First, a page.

St. Philomena was a Greek princess who was martyred at a young age. Born into a Christian family in the 3rd century, St. Philomena found herself the desire of Emperor Diocletian, who was going to war with St. Philomena’s father. When the virgin St. Philomena, believed to be roughly 13 at the time, refused, she was subject to cruel torments like scourging, drowning and shooting. However, in each attempt on her life, St. Philomena was protected by angels who rescued her. Eventually, Emperor Diocletian had the virgin martyr decapitated. Her tomb was discovered in a catacomb the 19th century. Images on the funerary tiles on her tomb were an anchor, a palm, a javelin, arrows and a lily.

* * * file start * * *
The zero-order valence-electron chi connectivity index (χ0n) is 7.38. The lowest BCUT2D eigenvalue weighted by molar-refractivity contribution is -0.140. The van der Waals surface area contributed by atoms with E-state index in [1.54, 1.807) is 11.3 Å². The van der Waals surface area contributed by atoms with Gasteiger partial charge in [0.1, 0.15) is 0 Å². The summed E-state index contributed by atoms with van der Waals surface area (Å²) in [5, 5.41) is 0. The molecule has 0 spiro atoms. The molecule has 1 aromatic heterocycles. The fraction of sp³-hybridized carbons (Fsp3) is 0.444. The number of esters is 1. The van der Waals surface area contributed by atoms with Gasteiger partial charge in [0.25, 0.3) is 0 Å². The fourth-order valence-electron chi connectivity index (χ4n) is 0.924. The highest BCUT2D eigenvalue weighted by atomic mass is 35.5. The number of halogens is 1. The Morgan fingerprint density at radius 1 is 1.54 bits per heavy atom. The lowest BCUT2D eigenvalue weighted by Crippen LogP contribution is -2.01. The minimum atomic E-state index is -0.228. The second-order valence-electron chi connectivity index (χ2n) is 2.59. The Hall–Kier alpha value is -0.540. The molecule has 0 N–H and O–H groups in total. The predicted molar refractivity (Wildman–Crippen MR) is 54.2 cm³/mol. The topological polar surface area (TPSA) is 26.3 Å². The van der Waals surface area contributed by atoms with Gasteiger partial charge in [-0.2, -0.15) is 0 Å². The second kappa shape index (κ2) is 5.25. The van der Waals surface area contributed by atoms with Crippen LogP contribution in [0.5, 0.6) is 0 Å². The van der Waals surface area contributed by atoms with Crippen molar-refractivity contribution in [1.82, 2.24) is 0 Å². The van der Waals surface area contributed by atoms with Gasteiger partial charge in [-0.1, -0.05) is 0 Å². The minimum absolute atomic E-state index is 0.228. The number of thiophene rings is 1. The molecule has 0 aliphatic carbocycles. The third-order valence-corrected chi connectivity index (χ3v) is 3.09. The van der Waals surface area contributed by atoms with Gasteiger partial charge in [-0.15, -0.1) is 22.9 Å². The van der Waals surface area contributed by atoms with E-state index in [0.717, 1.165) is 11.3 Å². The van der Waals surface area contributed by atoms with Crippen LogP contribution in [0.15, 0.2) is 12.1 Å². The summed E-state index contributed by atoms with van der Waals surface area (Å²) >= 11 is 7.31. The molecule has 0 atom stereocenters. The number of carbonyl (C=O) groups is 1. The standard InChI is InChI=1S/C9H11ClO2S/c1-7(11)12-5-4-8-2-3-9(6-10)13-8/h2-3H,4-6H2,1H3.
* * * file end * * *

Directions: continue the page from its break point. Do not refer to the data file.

In artwork, St. Philomena is often shown as a young woman, and for that reason she is the patron saint to other young women, virgins or babies. She is frequently shown with a hand to her chest, which may be representative of her wounds that were miraculously healed or simply as a gesture of the saint in prayer. She also is shown with the images from her tomb, particularly the anchor, the lily or the palm.

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